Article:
As in many other systems, appositions and new wall layers were deposited in many cells. Other types of reactions were also observed. The material identifiable as appositions was often very thick and heterogeneous. In tests for cellulose, labelling was associated with some apposition components but not with others (Fig. 4a); the mostly unlabelled layer, contacting the native cell wall in these cases, differed from the often very thick protective layer (Fig. 4b), which generally labelled for both cellulose and pectin (not illustrated). Vessel walls also appeared to be thicker and more opaque than normal, appearing at times as if this thickening had occurred by the addition of new wall layers, as shown by a distinct demarcation between each layer (Fig. 4b, c). These modifications, which were occasionally associated with the presence of opaque matter in the middle lamella (not illustrated), were apparently concomitant with partial or complete obstruction of pit chambers (Fig. 4b, c). Vessel secondary walls frequently labelled unequally for cellulose (Figs. 2d, 4a), excluding the situation (Fig. 4a) where foreign bodies, apparently overlaying the wall, seemed to have interfered with labelling. Some paratracheal parenchyma cells also contained some intricate layers of wall (Fig. 4d), separated from one another by intercellular-like areas, or by bifurcations from the protective layer of the cell, or as extensions of the secondary wall layer. A thin, suberin-like layer occurred in some of these cells (not illustrated).
As shown in LM observations, a reaction in many cells, forming a barrier zone, was a thickening of cell walls and an increased density of the cell content. TEM observations of corresponding regions indicated that many rows of cells showed these features, where the intense staining of cell content was mainly due to opaque matter filling vacuoles (Fig. 5a). Wall alterations in the proximity of this type of cell often occurred, associated with the presence of opaque bands and material, present in or between the walls of other cells (Fig. 5b, c). Occasionally, the new wall layers were also altered or ruptured and appeared to be locally separated into two layers. The additional wall layers in fibres were identified as gelatinous layers, which occasionally were also covered by a thin suberin-like layer (Fig. 4c), as in parenchyma cells (Fig. 5d), and in the majority of cells with dense content in the medullary sheath (not illustrated).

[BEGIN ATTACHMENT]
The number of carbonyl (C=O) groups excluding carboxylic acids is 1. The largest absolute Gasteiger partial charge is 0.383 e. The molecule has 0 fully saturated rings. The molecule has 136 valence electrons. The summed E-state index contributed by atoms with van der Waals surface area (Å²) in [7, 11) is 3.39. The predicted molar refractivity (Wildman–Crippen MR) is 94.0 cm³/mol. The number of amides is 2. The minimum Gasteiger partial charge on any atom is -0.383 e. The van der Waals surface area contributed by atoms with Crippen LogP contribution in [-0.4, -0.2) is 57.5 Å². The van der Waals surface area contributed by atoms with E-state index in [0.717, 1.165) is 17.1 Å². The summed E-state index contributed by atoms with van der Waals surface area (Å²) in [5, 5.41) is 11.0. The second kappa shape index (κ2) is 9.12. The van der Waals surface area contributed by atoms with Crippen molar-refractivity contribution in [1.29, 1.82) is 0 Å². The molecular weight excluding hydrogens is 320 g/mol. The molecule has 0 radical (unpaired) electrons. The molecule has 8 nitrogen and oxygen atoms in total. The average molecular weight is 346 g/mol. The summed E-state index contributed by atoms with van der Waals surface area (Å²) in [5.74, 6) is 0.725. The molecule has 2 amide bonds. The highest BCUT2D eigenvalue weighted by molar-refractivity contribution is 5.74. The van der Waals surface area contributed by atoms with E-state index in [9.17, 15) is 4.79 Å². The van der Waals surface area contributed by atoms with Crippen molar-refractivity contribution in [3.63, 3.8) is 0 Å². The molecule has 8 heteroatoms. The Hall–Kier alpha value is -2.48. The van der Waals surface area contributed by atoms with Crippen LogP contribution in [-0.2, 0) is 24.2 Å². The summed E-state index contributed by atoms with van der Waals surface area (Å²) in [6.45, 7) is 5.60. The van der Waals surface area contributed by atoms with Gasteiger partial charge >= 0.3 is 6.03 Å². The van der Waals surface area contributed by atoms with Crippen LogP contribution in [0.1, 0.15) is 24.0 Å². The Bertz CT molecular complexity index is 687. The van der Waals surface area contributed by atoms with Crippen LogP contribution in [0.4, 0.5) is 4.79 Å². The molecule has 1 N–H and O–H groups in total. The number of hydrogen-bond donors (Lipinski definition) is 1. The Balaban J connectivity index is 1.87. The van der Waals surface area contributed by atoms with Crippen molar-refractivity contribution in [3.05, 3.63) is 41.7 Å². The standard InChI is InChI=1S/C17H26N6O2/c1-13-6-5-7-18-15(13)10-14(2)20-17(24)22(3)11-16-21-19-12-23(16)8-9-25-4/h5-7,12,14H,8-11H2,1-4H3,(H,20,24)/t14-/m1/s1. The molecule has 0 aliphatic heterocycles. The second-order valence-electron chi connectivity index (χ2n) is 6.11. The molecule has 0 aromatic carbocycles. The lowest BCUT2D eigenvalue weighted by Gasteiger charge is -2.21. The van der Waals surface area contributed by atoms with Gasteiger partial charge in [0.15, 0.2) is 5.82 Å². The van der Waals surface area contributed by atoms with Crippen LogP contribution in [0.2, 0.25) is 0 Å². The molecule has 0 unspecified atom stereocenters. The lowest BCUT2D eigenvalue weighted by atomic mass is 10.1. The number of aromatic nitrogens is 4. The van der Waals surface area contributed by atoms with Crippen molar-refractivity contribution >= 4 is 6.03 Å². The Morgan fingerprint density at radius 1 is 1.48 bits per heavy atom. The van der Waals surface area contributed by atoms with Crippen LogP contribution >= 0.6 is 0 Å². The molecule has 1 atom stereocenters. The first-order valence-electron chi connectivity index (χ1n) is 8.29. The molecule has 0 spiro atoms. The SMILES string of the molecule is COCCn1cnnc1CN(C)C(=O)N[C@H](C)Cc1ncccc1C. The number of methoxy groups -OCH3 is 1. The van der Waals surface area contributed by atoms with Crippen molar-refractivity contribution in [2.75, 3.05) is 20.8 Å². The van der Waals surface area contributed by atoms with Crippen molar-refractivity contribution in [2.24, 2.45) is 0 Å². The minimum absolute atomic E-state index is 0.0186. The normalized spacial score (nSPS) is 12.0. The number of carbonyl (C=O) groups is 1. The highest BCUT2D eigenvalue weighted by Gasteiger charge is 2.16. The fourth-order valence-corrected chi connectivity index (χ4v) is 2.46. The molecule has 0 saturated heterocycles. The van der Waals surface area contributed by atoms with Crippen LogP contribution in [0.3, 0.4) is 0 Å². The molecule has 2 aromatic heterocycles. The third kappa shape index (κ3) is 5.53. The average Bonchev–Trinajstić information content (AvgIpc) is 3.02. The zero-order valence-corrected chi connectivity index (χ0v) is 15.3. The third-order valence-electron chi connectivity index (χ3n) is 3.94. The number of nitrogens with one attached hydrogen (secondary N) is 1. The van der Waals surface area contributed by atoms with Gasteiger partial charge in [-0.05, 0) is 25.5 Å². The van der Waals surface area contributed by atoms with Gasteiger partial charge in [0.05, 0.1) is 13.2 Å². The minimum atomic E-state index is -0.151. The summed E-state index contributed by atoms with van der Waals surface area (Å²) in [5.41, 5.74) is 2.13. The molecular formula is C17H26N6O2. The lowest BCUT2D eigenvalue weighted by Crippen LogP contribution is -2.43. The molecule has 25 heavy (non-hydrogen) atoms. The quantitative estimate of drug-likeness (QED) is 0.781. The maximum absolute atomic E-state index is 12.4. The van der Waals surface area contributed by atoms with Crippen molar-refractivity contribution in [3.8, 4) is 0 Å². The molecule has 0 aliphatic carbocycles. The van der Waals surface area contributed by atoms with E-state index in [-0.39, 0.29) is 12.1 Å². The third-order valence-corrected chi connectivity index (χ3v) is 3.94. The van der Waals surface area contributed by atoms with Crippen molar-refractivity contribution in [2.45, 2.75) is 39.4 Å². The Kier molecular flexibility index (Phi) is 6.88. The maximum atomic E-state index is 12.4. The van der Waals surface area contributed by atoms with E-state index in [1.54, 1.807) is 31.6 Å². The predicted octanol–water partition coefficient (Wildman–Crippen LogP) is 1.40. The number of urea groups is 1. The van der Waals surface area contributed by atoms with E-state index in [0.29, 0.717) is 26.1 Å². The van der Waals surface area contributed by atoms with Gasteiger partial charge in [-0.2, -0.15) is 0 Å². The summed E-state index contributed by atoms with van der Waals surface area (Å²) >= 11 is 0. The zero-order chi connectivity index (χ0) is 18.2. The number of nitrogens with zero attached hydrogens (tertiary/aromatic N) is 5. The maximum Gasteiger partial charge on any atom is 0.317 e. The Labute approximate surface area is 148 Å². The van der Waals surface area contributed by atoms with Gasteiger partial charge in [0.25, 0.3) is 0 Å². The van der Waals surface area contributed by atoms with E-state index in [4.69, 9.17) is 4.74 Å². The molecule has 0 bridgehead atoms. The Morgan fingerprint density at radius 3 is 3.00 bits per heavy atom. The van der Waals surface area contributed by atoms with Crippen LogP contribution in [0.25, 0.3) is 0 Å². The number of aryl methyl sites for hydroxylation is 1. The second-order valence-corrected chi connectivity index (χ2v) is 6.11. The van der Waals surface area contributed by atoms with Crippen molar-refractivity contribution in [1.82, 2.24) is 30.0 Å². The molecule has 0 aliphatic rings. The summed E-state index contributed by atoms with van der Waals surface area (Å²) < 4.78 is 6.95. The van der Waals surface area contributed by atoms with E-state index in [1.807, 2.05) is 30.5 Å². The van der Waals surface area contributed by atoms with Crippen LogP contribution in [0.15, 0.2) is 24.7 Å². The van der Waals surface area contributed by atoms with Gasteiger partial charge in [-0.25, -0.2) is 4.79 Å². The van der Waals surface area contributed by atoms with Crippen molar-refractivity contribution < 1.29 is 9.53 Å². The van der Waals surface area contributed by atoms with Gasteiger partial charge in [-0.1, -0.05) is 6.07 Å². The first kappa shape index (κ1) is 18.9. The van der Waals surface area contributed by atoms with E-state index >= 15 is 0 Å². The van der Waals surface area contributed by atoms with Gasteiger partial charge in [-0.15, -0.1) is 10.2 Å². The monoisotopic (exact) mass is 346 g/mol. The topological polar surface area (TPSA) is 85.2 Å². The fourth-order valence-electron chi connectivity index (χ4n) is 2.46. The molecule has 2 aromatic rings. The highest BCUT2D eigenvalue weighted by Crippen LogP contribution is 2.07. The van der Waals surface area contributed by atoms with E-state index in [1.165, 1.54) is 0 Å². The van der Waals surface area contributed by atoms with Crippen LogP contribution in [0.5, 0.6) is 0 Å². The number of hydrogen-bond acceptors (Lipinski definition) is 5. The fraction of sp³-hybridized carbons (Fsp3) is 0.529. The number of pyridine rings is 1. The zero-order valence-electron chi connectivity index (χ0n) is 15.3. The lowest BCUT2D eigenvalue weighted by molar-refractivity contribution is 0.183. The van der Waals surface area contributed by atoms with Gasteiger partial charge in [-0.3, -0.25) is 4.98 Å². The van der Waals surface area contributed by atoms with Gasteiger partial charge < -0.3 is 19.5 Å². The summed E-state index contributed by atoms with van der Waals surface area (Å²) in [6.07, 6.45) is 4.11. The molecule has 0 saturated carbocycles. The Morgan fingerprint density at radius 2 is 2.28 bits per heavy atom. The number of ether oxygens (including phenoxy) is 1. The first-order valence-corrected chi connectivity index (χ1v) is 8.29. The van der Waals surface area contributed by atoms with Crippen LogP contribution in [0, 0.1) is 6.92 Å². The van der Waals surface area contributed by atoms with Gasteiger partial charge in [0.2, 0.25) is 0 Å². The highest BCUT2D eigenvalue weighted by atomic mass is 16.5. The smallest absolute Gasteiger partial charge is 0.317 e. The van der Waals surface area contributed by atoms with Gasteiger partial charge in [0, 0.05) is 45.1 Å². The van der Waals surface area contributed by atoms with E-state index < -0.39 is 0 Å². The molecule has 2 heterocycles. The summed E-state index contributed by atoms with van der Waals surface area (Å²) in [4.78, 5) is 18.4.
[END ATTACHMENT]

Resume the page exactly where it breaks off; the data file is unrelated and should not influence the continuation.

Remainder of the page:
Noteworthy features in affected cells
Some host cells contained large amounts of small particles, often occurring as beaded chains, surrounding much retracted but still well delimited content (Fig. 5e) or just a tiny band, almost membrane-like, of altered cytoplasm (Fig. 5f). Some of these cells had laid down a gelatinous-like layer, in which were included patches of opaque material (Fig. 5f). Numerous tiny fibrils were also observed in other cells that only contained some remnants of cytoplasm surrounding pathogen cells, an association that was similar to that in vessel elements (not illustrated).